Political Order and Political Decay: From the Industrial Revolution to the Globalization of Democracy, by Francis Fukuyama, is the story of how state, law and democracy developed after these cataclysmic events, how the modern landscape – with its uneasy tension between dictatorships and liberal democracies – evolved and how in the United States and in other developed democracies, unmistakable signs of decay have emerged. Best known for his book The End of History and the Last Man, Fukuyama argues that if we want to understand the political systems that dominate and order our lives, we must first address their origins – in our own recent past as well as in the earliest systems of human government. He believes the key to successful government can be reduced to three key elements: a strong state, the rule of law, and institutions of democratic accountability. Essential reading for anyone wishing to understand why Western democracies are so vulnerable to the Sharia.
Political Order and Political Decay is a magisterial account, required reading for anyone wishing to know more about mankind’s greatest achievements.
A piece in the Literary Review records: “One of the merits of this ambitious and wide-ranging book is that it recognises the daunting difficulties of creating an effective state – democracy’s most essential precondition. ‘Before a state can be constrained by either law or democracy’, Fukuyama writes, ‘it needs to exist. This means, in the first instance, the establishment of a centralized executive and a bureaucracy.’ Much of the book is a catalogue of the vicissitudes of state-building, and Fukuyama recounts in impressive detail the disparate results in countries such as Prussia, Italy and the United States. Part of the book is given over to examining semi-failed states, with an instructive chapter devoted to Nigeria. Here Fukuyama’s analysis is incisive: ‘Lack of democracy is not the core of the country’s problems.’ What Nigeria lacks is ‘a strong, modern, and capable state … The Nigerian state is weak not only in technical capacity and its ability to enforce laws impersonally and transparently. It is also weak in a moral sense: it has a deficit of legitimacy.’ ”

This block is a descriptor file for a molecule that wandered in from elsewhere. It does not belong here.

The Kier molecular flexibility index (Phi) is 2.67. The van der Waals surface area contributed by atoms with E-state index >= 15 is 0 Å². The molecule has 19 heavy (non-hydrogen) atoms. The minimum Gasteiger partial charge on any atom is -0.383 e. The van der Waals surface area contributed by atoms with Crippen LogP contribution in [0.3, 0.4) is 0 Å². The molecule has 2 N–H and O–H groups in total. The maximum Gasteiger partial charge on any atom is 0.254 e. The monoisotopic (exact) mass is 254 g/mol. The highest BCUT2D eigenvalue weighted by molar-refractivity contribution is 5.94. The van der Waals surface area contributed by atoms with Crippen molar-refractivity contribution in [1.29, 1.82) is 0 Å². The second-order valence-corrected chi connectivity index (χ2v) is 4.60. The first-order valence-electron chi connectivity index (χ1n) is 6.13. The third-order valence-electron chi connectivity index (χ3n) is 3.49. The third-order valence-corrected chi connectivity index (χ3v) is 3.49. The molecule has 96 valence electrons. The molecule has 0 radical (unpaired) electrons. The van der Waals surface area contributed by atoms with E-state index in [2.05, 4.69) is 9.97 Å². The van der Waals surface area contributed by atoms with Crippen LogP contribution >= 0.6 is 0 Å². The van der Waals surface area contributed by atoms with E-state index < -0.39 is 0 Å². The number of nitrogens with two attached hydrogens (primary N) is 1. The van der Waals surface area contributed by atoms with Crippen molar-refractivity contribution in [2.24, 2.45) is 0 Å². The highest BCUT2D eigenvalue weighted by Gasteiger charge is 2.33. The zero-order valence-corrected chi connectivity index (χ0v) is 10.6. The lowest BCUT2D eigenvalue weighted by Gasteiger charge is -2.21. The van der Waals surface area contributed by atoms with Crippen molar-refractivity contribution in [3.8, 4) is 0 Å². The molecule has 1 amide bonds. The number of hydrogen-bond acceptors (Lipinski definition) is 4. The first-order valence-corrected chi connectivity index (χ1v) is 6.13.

The Guardian observed that in 1992 when The End of History and the Last Man was first published, “many chose to interpret Fukuyama’s dense, aphorism-studded argument as an arrogant, misguided spelling out of the triumph of liberal capitalism. But Fukuyama had something subtler to say. He wanted us to think of what we should do with ourselves now democracy was installed globally. Would we be happy as humans – or would we not enter some zone of deep, anti-climactic dissatisfaction? And would liberal democracy be superseded?”
The Sydney Morning Herald‘s reviewer Mark Thomas wrote: “Executive capacity, summed up as determination, will and plans to execute policy is consistently praised in this volume. Fukuyama is intrigued not just by power as theatre but by more mundane bureaucracy as well. Max Weber is regularly commended as a point of reference (possibly too much so). In addition, Fukuyama devotes careful, thoughtful argument to appraising the calibre of various public services (especially the rise and fall of the US Forest Service, and the spread of law in Japan). Those concerned to divide, limit and hem in power are dealt with more briskly. Deliberation, one of the critical variables in how power works, is his focus throughout.
“All these arguments are clearly stated, cogently explained, confidently defended. Fukuyama only occasionally lapses into jargon; he could usefully dispense with “clientelistic” as an adjective or “repatrimonialization” as a noun, but plain English otherwise reigns. He is especially persuasive in appraising “low-trust equilibrium” (using Italy as an example) in outlining how political parties “create a stability of expectations”, and in insisting that “reform is a profoundly political process, not a technical one”. He is particularly instructive in justifying the claim that a strong national identity is “critical” to building a strong State, using early post-colonial experience in Tanzania and Indonesia as guides.”